Purpose: You’ll need a section where the employee can state the justification for the expense. Did Ann buy a hammer for office maintenance? Jot that down. Did Ben take a client out for lunch? Note that, too.

Expense reports: a practical example

Suppose you’re in charge of a small retail store. You might see entries like this:

Expense detail: 30 boxes of paper clips from Office Supplies R Us, purchased on March 18

Expense category: Office supplies

Cost: $35

Purpose: To keep paper documents in the office organized.

Or if you run a small marketing agency, an expense report might include an entry like this one:

Expense detail: Dinner at the Seafood Shack with potential client, Mr. Smith, on March 22

Expense category: Meals / Client entertainment

Cost: $120

Purpose: Client entertainment, negotiation for contract renewal.

Creating an expense report

Let’s take a step by step look at how to create an effective expense report.

Begin with a clear definition: An expense report is a detailed list of purchases you or your employees make for your business. These can be anything from office supplies to business trips.

Choose the right tool: You can create expense reports manually, but why do that when there are so many easy-to-use tools out there? Apps like Expensify, Quickbooks, and Concur offer user-friendly platforms that make tracking purchases a breeze. These tools automatically input data from photos of receipts, keep your accounting accurate, and streamline the reimbursement process.

Detail information accurately: Include detailed justifications for each expense. It’s key information for audits and managing business costs. Include who made the purchase, what it was, why it was necessary, and the date it happened.

Categorize expenses: Break down your expenses into categories. Items such as travel, meals, supplies, and utilities should each have their own category. This helps you quickly identify where your money is going, and you’ll need it for accurate tax filings and to make sure you’re using any and all eligible tax deductions.

Keep it updated: The golden rule of expense reports: always keep it updated. Log expenses in real time, or at the very least, weekly. Delaying could lead to lost receipts, forgotten purchases, and big headaches down the line.

And what about ways to collect and organize receipts and documentation?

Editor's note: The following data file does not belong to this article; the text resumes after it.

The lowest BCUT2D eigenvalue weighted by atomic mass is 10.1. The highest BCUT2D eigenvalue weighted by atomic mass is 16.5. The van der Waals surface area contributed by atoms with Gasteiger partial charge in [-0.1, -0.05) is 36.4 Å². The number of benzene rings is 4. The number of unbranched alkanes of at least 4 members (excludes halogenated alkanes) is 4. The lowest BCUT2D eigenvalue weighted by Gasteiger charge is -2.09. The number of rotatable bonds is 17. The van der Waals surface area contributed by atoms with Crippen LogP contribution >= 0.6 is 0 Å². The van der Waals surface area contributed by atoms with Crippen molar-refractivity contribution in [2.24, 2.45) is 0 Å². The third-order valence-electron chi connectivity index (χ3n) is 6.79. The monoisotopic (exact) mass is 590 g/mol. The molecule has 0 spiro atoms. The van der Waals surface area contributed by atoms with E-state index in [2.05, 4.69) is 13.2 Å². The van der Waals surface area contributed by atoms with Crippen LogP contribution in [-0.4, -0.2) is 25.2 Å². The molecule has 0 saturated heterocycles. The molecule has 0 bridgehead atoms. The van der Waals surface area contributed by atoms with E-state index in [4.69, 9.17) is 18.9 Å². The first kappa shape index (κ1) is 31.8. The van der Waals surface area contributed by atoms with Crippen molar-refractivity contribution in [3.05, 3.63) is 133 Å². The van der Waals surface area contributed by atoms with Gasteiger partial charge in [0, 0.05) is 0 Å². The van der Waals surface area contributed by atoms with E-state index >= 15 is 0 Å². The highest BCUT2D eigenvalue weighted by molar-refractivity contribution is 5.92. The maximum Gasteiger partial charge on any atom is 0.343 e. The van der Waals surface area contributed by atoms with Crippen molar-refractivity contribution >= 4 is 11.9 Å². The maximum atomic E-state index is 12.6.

Embrace paperless receipts

There’s no need for a shoebox full of crumbled receipts. Most businesses now offer digital ones. Use them to relieve yourself from the burden of managing physical copies.

Stay organized

Keep your digital receipts organized with online tools. Make sure to separate them into relevant categories, just like you would on your expense report.

Make copies

Even with digital receipts, accidents happen. Servers crash, emails disappear. And when we’re talking about your business’ money, it’s better safe than sorry. Make backups of your digital receipts and store them in more than one location.

Hold onto your documentation 

For tax reasons, you’ll need to hold onto your receipts and expense reports for a certain amount of time. The exact timing can vary, but typically, it’s a good idea to keep these documents for around seven years.

Policies and guidelines for expense reporting

You should have clear company policies about what is and isn’t an allowable expense. People can’t follow rules they don’t understand. So when it comes to your business’s money, clarity is everything. Each business has its cultural nuances, customs, and expectations when it comes to expenses. These details should be clearly defined in your policies to avoid confusion.

What should be included in the policy? 

For starters, lay out which expenses are acceptable and which are not. Is taking a client out to lunch a valid expense? Are employees expected to fly economy class on business trips, or can they go business class? Your policy should leave no room for doubt.

Make it fair